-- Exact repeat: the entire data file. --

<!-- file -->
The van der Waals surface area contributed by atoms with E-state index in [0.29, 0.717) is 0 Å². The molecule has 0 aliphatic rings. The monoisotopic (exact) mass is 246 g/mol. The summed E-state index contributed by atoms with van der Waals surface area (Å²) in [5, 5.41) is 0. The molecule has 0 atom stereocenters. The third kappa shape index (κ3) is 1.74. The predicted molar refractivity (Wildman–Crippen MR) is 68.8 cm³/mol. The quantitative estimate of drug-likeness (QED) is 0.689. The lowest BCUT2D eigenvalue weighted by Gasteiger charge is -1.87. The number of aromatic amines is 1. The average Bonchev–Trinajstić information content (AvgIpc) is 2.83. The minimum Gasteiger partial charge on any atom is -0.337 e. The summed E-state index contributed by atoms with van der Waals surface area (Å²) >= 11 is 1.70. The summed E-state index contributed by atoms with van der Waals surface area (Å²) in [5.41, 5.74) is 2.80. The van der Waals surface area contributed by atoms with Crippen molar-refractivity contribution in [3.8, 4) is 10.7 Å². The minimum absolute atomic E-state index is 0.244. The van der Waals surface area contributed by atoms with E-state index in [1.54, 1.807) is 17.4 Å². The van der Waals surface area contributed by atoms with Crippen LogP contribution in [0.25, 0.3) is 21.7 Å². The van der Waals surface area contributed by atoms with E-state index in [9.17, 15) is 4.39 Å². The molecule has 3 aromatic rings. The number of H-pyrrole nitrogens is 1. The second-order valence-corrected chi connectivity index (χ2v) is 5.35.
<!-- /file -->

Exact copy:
The van der Waals surface area contributed by atoms with E-state index in [0.29, 0.717) is 0 Å². The molecule has 0 aliphatic rings. The monoisotopic (exact) mass is 246 g/mol. The summed E-state index contributed by atoms with van der Waals surface area (Å²) in [5, 5.41) is 0. The molecule has 0 atom stereocenters. The third kappa shape index (κ3) is 1.74. The predicted molar refractivity (Wildman–Crippen MR) is 68.8 cm³/mol. The quantitative estimate of drug-likeness (QED) is 0.689. The lowest BCUT2D eigenvalue weighted by Gasteiger charge is -1.87. The number of aromatic amines is 1. The average Bonchev–Trinajstić information content (AvgIpc) is 2.83. The minimum Gasteiger partial charge on any atom is -0.337 e. The summed E-state index contributed by atoms with van der Waals surface area (Å²) >= 11 is 1.70. The summed E-state index contributed by atoms with van der Waals surface area (Å²) in [5.41, 5.74) is 2.80. The van der Waals surface area contributed by atoms with Crippen molar-refractivity contribution in [3.8, 4) is 10.7 Å². The minimum absolute atomic E-state index is 0.244. The van der Waals surface area contributed by atoms with E-state index in [1.54, 1.807) is 17.4 Å². The van der Waals surface area contributed by atoms with Crippen LogP contribution in [0.25, 0.3) is 21.7 Å². The van der Waals surface area contributed by atoms with E-state index in [9.17, 15) is 4.39 Å². The molecule has 3 aromatic rings. The number of H-pyrrole nitrogens is 1. The second-order valence-corrected chi connectivity index (χ2v) is 5.35.